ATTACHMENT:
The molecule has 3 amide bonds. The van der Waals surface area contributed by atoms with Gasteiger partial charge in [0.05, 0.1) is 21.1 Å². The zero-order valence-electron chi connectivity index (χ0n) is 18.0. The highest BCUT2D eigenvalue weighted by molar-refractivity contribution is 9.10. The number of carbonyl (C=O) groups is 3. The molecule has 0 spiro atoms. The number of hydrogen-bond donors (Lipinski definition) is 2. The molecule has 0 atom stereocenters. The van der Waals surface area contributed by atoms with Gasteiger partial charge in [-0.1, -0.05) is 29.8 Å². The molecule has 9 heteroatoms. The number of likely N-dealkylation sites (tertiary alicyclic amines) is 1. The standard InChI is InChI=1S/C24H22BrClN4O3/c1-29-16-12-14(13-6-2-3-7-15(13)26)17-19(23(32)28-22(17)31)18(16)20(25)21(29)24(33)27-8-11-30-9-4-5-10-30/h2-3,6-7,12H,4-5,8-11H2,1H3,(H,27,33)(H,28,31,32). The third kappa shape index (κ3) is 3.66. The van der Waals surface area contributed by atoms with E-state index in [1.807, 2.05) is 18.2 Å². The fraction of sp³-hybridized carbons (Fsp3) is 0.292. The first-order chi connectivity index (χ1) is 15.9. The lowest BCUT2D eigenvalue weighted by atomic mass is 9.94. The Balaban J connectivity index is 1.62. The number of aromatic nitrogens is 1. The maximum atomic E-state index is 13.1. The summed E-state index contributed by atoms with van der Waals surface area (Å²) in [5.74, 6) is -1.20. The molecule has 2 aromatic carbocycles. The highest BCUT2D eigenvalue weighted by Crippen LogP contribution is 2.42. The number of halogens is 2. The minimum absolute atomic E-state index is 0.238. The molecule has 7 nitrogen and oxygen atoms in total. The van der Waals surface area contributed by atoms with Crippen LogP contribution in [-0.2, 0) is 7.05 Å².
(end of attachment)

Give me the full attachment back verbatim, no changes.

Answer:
The molecule has 3 amide bonds. The van der Waals surface area contributed by atoms with Gasteiger partial charge in [0.05, 0.1) is 21.1 Å². The zero-order valence-electron chi connectivity index (χ0n) is 18.0. The highest BCUT2D eigenvalue weighted by molar-refractivity contribution is 9.10. The number of carbonyl (C=O) groups is 3. The molecule has 0 spiro atoms. The number of hydrogen-bond donors (Lipinski definition) is 2. The molecule has 0 atom stereocenters. The van der Waals surface area contributed by atoms with Gasteiger partial charge in [-0.1, -0.05) is 29.8 Å². The molecule has 9 heteroatoms. The number of likely N-dealkylation sites (tertiary alicyclic amines) is 1. The standard InChI is InChI=1S/C24H22BrClN4O3/c1-29-16-12-14(13-6-2-3-7-15(13)26)17-19(23(32)28-22(17)31)18(16)20(25)21(29)24(33)27-8-11-30-9-4-5-10-30/h2-3,6-7,12H,4-5,8-11H2,1H3,(H,27,33)(H,28,31,32). The third kappa shape index (κ3) is 3.66. The van der Waals surface area contributed by atoms with E-state index in [1.807, 2.05) is 18.2 Å². The fraction of sp³-hybridized carbons (Fsp3) is 0.292. The first-order chi connectivity index (χ1) is 15.9. The lowest BCUT2D eigenvalue weighted by atomic mass is 9.94. The Balaban J connectivity index is 1.62. The number of aromatic nitrogens is 1. The maximum atomic E-state index is 13.1. The summed E-state index contributed by atoms with van der Waals surface area (Å²) in [5.74, 6) is -1.20. The molecule has 2 aromatic carbocycles. The highest BCUT2D eigenvalue weighted by Crippen LogP contribution is 2.42. The number of halogens is 2. The minimum absolute atomic E-state index is 0.238. The molecule has 7 nitrogen and oxygen atoms in total. The van der Waals surface area contributed by atoms with Crippen LogP contribution in [-0.2, 0) is 7.05 Å².